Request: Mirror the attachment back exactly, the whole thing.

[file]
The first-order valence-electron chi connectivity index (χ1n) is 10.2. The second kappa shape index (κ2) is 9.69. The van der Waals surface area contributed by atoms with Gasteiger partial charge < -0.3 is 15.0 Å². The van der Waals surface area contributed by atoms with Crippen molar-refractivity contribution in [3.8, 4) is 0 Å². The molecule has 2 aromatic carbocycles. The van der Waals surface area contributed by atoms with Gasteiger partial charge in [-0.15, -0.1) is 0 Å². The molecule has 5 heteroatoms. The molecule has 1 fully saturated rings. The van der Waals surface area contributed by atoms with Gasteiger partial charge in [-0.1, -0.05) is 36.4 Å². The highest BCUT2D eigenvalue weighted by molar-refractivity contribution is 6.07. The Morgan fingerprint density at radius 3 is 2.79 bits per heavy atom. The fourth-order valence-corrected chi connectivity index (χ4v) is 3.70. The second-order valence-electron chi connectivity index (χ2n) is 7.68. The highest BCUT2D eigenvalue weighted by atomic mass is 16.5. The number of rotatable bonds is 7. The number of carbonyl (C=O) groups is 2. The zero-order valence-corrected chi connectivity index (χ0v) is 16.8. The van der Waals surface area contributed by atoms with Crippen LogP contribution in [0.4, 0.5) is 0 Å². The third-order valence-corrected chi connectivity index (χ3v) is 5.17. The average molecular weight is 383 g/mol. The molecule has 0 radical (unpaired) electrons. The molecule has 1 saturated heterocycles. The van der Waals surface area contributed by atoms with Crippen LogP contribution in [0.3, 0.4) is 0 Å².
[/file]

The first-order valence-electron chi connectivity index (χ1n) is 10.2. The second kappa shape index (κ2) is 9.69. The van der Waals surface area contributed by atoms with Gasteiger partial charge < -0.3 is 15.0 Å². The van der Waals surface area contributed by atoms with Crippen molar-refractivity contribution in [3.8, 4) is 0 Å². The molecule has 2 aromatic carbocycles. The van der Waals surface area contributed by atoms with Gasteiger partial charge in [-0.15, -0.1) is 0 Å². The molecule has 5 heteroatoms. The molecule has 1 fully saturated rings. The van der Waals surface area contributed by atoms with Gasteiger partial charge in [-0.1, -0.05) is 36.4 Å². The highest BCUT2D eigenvalue weighted by molar-refractivity contribution is 6.07. The Morgan fingerprint density at radius 3 is 2.79 bits per heavy atom. The fourth-order valence-corrected chi connectivity index (χ4v) is 3.70. The second-order valence-electron chi connectivity index (χ2n) is 7.68. The highest BCUT2D eigenvalue weighted by atomic mass is 16.5. The number of rotatable bonds is 7. The number of carbonyl (C=O) groups is 2. The zero-order valence-corrected chi connectivity index (χ0v) is 16.8. The van der Waals surface area contributed by atoms with Crippen LogP contribution in [0.4, 0.5) is 0 Å². The third-order valence-corrected chi connectivity index (χ3v) is 5.17. The average molecular weight is 383 g/mol. The molecule has 0 radical (unpaired) electrons. The molecule has 1 saturated heterocycles. The van der Waals surface area contributed by atoms with Crippen LogP contribution in [0.3, 0.4) is 0 Å².